Rebel Diaz
Rebel Diaz is a political hip hop duo out of the Bronx, New York and Chicago, IL consisting of the Chilean brothers Rodrigo Venegas (known as RodStarz) and Gonzalo Venegas (known as G1). Rebel Diaz uses their music as an organizing tool and to spread knowledge about injustice.
Aly Wane and Jonathan Perez
Undocumented activist from New York and California. In the past two years, undocumented students and their allies have organized some of the largest mass gatherings in the country. There has been a preponderance of undocumented students "coming out," announcing that they are "undocumented and unafraid." Some have taken an even greater risk by engaging in acts of civil resistance.
Belen Ascención
Belen was the youngest of 55 family members of victims of Mexico's drug war on the Mexican Caravan for Peace and Justice. The caravan brought these courageous voices to over 30 US cities this summer, sharing the tragic consequences of a drug war that starts in the US, and that must also be stopped from the US. Belen's brother disappeared while driving from Mexico to the border, while conversing on his cell phone with his mother in Los Angeles. On the last visit of the Caravan to Washington, Belen shared: "Fear is the oldest weapon that has been used by government to control you, but when someone is taken from you who you didn't realize meant so much to you, your consciousness is elevated. ...We don't want you to feel sorry for us, ...You, who are looking from the other side, I was once there. I hope that you join us."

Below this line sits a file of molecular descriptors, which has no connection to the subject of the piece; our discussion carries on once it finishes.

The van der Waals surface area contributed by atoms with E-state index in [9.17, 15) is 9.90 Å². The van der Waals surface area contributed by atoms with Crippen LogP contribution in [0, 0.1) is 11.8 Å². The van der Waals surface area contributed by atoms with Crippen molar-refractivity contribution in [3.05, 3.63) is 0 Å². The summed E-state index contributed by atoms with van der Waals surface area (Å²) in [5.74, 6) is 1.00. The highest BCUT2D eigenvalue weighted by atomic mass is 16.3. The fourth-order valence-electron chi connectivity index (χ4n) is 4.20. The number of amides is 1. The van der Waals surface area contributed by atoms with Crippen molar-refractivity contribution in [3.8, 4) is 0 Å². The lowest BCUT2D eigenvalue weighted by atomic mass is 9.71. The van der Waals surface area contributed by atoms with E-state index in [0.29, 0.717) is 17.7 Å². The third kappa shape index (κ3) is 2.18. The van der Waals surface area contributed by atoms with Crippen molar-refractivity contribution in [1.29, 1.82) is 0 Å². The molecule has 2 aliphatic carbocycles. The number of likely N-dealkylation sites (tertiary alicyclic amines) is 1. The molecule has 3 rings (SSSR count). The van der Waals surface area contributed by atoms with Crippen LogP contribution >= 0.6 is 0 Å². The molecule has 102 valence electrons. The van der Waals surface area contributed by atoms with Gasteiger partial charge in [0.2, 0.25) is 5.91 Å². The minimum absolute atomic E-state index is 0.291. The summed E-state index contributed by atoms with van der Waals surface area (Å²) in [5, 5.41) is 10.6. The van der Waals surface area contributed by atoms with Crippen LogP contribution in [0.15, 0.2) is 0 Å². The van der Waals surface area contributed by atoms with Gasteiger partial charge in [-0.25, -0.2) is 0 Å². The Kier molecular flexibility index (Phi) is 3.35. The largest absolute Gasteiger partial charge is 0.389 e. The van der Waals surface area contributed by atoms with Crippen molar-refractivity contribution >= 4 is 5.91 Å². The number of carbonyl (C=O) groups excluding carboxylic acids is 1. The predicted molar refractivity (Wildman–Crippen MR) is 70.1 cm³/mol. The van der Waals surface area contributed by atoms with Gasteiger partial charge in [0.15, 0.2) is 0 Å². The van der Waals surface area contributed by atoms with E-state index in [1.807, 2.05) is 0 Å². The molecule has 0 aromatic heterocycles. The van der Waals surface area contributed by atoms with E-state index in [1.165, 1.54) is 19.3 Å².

Juan Carlos Trujillo Herrera and Rafael Trujillo Herrera
Juan Carlos and Rafael are survivors of the U.S. sponsored and SOA fueled "Drug War" in Mexico.
Colleen Kattau and Elise Witt
Elise is a singer who was born in Switzerland, raised in North Carolina and since 1977 has made her home in Atlanta, Georgia. Colleen performs progressive folk rock colored w/ south of the border beats and socio-enviro-fem conscious compositions.